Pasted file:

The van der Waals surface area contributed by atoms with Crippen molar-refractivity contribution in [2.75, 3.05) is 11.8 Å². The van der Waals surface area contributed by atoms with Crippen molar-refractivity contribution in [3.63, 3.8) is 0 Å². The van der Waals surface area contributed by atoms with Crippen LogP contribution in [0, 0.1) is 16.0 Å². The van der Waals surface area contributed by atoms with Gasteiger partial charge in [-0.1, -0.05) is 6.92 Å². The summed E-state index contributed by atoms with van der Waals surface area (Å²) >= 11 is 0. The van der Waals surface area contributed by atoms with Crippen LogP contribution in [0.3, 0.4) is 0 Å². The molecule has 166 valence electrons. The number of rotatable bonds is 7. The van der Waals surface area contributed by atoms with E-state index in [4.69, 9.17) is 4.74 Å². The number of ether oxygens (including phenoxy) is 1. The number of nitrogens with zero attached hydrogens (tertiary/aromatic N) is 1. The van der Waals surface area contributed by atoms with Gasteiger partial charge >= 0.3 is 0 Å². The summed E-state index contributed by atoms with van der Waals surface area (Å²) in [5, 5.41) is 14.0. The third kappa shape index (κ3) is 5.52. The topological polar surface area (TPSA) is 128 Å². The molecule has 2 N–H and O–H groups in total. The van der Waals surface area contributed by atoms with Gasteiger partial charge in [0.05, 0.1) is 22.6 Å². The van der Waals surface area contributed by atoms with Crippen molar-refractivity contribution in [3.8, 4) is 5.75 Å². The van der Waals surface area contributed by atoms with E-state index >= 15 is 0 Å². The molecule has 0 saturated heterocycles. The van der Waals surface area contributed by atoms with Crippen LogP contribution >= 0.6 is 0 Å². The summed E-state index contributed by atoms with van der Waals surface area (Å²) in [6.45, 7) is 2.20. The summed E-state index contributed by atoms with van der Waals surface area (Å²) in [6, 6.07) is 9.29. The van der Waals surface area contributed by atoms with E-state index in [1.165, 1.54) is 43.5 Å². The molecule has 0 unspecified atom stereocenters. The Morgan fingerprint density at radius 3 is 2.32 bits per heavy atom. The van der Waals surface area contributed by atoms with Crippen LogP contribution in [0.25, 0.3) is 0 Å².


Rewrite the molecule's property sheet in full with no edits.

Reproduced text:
The van der Waals surface area contributed by atoms with Crippen molar-refractivity contribution in [2.75, 3.05) is 11.8 Å². The van der Waals surface area contributed by atoms with Crippen molar-refractivity contribution in [3.63, 3.8) is 0 Å². The van der Waals surface area contributed by atoms with Crippen LogP contribution in [0, 0.1) is 16.0 Å². The van der Waals surface area contributed by atoms with Gasteiger partial charge in [-0.1, -0.05) is 6.92 Å². The summed E-state index contributed by atoms with van der Waals surface area (Å²) >= 11 is 0. The van der Waals surface area contributed by atoms with Crippen LogP contribution in [0.3, 0.4) is 0 Å². The molecule has 166 valence electrons. The number of rotatable bonds is 7. The van der Waals surface area contributed by atoms with E-state index in [4.69, 9.17) is 4.74 Å². The number of ether oxygens (including phenoxy) is 1. The number of nitrogens with zero attached hydrogens (tertiary/aromatic N) is 1. The van der Waals surface area contributed by atoms with Gasteiger partial charge >= 0.3 is 0 Å². The summed E-state index contributed by atoms with van der Waals surface area (Å²) in [5, 5.41) is 14.0. The third kappa shape index (κ3) is 5.52. The topological polar surface area (TPSA) is 128 Å². The molecule has 2 N–H and O–H groups in total. The van der Waals surface area contributed by atoms with Gasteiger partial charge in [0.05, 0.1) is 22.6 Å². The van der Waals surface area contributed by atoms with Crippen molar-refractivity contribution in [3.8, 4) is 5.75 Å². The van der Waals surface area contributed by atoms with E-state index >= 15 is 0 Å². The molecule has 0 saturated heterocycles. The van der Waals surface area contributed by atoms with Crippen LogP contribution >= 0.6 is 0 Å². The summed E-state index contributed by atoms with van der Waals surface area (Å²) in [6.45, 7) is 2.20. The summed E-state index contributed by atoms with van der Waals surface area (Å²) in [6, 6.07) is 9.29. The van der Waals surface area contributed by atoms with E-state index in [1.165, 1.54) is 43.5 Å². The molecule has 0 unspecified atom stereocenters. The Morgan fingerprint density at radius 3 is 2.32 bits per heavy atom. The van der Waals surface area contributed by atoms with Crippen LogP contribution in [0.25, 0.3) is 0 Å².